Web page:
Wednesday, August 10, 2016
Sentencing of Brooklyn Hasidic men on trial for beating gay black man delayed due to questionable community service
The sentencing of two Brooklyn Hasidic men who admitted to participating in the vicious beating of a gay black man was put on hold Tuesday after they chose a community service organization that services Jewish children, not a culturally diverse community as recommended.
Pinchas Braver and Abraham Winkler pleaded guilty in May to unlawful imprisonment in connection with where Taj Patterson was beaten on a Williamsburg street in December 2013.
As a condition of the plea bargain, the prosecutor recommended that their 150 hours of community service be served in a "culturally diverse neighborhood outside of where this unlawful imprisonment took place."
Patterson, 25, suffered serious injuries that left him blind in the right eye.
Braver, 22, and Winkler, 42, will also receive three years probation and pay $1400 in restitution.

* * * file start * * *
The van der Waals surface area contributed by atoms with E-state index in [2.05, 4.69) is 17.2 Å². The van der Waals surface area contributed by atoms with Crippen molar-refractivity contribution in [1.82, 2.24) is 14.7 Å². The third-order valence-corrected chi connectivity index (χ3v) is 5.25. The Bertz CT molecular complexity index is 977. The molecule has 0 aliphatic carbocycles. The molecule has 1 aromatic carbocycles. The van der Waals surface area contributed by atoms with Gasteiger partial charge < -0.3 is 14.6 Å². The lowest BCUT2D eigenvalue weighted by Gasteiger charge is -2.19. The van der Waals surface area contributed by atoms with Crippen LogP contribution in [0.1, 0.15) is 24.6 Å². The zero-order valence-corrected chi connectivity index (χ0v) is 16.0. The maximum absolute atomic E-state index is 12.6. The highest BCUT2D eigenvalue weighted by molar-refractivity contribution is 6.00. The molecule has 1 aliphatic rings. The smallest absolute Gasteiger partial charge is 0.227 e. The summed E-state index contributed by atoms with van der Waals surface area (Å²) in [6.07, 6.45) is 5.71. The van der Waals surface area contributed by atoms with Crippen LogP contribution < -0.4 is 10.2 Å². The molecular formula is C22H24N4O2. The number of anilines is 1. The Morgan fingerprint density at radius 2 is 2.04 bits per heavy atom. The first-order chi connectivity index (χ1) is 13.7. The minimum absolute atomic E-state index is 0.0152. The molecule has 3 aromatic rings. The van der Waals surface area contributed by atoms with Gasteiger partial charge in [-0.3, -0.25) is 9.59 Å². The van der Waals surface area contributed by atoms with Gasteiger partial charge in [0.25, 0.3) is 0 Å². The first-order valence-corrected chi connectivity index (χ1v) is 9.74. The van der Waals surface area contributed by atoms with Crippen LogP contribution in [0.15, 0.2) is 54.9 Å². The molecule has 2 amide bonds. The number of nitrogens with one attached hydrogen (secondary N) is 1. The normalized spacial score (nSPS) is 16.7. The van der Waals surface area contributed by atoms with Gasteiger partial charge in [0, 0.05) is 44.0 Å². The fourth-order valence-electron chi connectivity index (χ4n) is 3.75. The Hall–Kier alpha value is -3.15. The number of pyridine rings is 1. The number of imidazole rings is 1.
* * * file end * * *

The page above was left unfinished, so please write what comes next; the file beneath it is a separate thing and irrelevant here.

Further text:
Their attorneys advised Brooklyn Supreme Court Justice Danny Chun during a sidebar conference on Tuesday that their clients want to participate with Chai Lifeline for their community service.
According to the organization's website, they offer a number of services for Jewish children with life threatening illness.
"The people have concerns with the organization, under the plea the community service was to be in a culturally diverse atmosphere," the judge said after the parties took a brief break to quickly research the organization.
The sentence was delayed for another week for prosecutors to further investigate Chai Lifeline.
Prior to the pair taking a plea, prosecutors dismissed charges against Aharon Hollender and Joseph Fried when the sole witness recanted.
Meanwhile, the last of the five alleged assailants Mayer Herskovic, will go forward with trial on Aug. 23.
If convicted, Herskovic faces up to 25 years in prison for gang assault.
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